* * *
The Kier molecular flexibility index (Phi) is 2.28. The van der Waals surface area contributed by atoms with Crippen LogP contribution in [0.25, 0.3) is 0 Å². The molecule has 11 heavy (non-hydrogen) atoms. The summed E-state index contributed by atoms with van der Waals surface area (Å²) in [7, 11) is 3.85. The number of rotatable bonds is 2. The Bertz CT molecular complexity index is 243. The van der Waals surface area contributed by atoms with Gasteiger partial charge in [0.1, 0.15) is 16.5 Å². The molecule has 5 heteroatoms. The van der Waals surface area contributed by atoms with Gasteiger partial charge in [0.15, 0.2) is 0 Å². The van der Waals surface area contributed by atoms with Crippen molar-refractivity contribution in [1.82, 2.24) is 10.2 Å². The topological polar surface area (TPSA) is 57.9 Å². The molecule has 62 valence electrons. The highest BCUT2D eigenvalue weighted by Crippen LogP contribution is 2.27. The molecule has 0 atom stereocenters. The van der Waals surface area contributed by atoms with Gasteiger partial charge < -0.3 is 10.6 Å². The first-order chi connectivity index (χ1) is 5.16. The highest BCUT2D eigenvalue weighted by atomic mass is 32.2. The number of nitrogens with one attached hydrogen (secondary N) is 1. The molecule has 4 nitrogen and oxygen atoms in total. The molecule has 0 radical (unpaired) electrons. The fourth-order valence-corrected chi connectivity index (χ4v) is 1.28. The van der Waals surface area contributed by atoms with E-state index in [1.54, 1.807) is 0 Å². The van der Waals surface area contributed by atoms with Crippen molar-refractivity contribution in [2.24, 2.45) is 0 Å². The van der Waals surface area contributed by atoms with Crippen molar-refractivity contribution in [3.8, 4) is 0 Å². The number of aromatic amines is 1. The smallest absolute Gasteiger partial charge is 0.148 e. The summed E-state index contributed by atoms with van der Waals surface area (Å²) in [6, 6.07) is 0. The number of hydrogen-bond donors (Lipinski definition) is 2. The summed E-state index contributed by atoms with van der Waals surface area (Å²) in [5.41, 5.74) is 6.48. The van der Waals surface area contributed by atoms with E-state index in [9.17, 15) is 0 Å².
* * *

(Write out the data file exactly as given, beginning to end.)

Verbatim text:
The Kier molecular flexibility index (Phi) is 2.28. The van der Waals surface area contributed by atoms with Crippen LogP contribution in [0.25, 0.3) is 0 Å². The molecule has 11 heavy (non-hydrogen) atoms. The summed E-state index contributed by atoms with van der Waals surface area (Å²) in [7, 11) is 3.85. The number of rotatable bonds is 2. The Bertz CT molecular complexity index is 243. The van der Waals surface area contributed by atoms with Gasteiger partial charge in [0.1, 0.15) is 16.5 Å². The molecule has 5 heteroatoms. The van der Waals surface area contributed by atoms with Gasteiger partial charge in [0.15, 0.2) is 0 Å². The van der Waals surface area contributed by atoms with Crippen molar-refractivity contribution in [1.82, 2.24) is 10.2 Å². The topological polar surface area (TPSA) is 57.9 Å². The molecule has 62 valence electrons. The highest BCUT2D eigenvalue weighted by Crippen LogP contribution is 2.27. The molecule has 0 atom stereocenters. The van der Waals surface area contributed by atoms with Gasteiger partial charge < -0.3 is 10.6 Å². The first-order chi connectivity index (χ1) is 5.16. The highest BCUT2D eigenvalue weighted by atomic mass is 32.2. The number of nitrogens with one attached hydrogen (secondary N) is 1. The molecule has 4 nitrogen and oxygen atoms in total. The molecule has 0 radical (unpaired) electrons. The fourth-order valence-corrected chi connectivity index (χ4v) is 1.28. The van der Waals surface area contributed by atoms with E-state index in [1.54, 1.807) is 0 Å². The van der Waals surface area contributed by atoms with Crippen molar-refractivity contribution in [2.24, 2.45) is 0 Å². The van der Waals surface area contributed by atoms with Crippen molar-refractivity contribution in [3.8, 4) is 0 Å². The number of aromatic amines is 1. The smallest absolute Gasteiger partial charge is 0.148 e. The summed E-state index contributed by atoms with van der Waals surface area (Å²) in [6, 6.07) is 0. The number of hydrogen-bond donors (Lipinski definition) is 2. The summed E-state index contributed by atoms with van der Waals surface area (Å²) in [5.41, 5.74) is 6.48. The van der Waals surface area contributed by atoms with E-state index in [9.17, 15) is 0 Å².